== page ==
Experiment in Terror (1962) With invasion a nationwide threat, 1962 brought two memorably grim thrillers about families under attack: the brutal Cape Fear, and this lesser-known suspenser, which is just as shocking and queasily erotic. Bank clerk Lee Remick is stalked by a psycho (The Wild Wild West's Ross Martin, a vile villain) who wants her to embezzle a small fortune. Just to make sure she follows through, he singles out a target for terror--Remick's teenage sister Stefanie Powers. Director Blake Edwards made his rep as a farceur, but the way he plays Martin's leering menace against Powers' nubile vulnerability makes your skin crawl. Bonus: a Henry Mancini score that's all jazzy aggression. (JR)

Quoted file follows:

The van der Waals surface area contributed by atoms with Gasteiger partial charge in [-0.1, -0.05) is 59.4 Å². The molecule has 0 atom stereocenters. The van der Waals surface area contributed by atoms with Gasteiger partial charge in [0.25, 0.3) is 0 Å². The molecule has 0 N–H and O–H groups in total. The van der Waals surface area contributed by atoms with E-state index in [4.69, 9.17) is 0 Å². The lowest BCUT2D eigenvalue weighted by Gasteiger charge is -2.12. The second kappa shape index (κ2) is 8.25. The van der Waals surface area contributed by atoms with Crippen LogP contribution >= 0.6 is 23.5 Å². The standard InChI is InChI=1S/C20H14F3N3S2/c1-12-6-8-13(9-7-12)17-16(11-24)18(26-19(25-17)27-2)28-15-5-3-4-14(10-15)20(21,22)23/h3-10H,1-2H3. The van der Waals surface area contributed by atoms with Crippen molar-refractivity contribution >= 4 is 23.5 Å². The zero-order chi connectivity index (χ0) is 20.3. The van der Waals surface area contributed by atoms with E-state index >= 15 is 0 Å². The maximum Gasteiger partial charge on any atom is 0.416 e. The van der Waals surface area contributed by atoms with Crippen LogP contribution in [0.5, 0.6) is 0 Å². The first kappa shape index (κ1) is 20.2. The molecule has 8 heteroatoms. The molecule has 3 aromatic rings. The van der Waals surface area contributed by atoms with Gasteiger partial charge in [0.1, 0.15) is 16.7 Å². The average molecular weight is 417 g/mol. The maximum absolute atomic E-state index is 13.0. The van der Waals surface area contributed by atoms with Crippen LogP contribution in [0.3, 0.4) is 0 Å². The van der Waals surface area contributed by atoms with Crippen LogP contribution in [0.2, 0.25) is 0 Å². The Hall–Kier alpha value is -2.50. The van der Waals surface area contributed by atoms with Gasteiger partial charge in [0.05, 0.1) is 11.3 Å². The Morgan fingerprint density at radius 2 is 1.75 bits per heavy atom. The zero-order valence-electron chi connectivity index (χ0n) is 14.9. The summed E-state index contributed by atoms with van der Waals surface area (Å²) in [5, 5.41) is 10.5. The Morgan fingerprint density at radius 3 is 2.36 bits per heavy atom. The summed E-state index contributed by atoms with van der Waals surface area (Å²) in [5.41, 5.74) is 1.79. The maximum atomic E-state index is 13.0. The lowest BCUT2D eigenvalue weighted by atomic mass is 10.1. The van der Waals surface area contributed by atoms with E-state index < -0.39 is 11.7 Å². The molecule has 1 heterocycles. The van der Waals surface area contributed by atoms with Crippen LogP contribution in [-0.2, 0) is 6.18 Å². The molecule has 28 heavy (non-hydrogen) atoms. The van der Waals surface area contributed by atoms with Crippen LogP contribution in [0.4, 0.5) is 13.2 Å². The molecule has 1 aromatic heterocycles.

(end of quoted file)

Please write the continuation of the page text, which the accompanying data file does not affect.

Wait Until Dark (1967) Audrey Hepburn plays a blind woman at the center of a cruel con game, as Alan Arkin and his criminal buddies sneak into her apartment under false pretenses to locate a doll stuffed with heroin. This classy suspense film is best remembered for its climax, wherein the principals stumble around in pitch blackness trying to kill each other. It also carries surprising emotional weight, thanks to Arkin's cunning and Hepburn's blend of pluckiness and self-pity. This is one of the rare scary movies where the audience really cares what happens to the hero (not to mention the heroin). (NM)

Theatre of Blood (1973) A Halloween without Vincent Price is like an apple without a razor blade. In this deliciously ghoulish shocker, Price plays a vindictive Shakespearean actor who avenges himself on his critics, killing them in methods derived from his greatest roles. (Gourmand Robert Morley's fate is particularly, um, unpalatable.) Diana Rigg is luscious as Price's daughter and accomplice, but Price's hammy zest is what makes this such a nasty sweet. If it's checked out, try an even better early-'70s Price vehicle, The Abominable Dr. Phibes. (JR)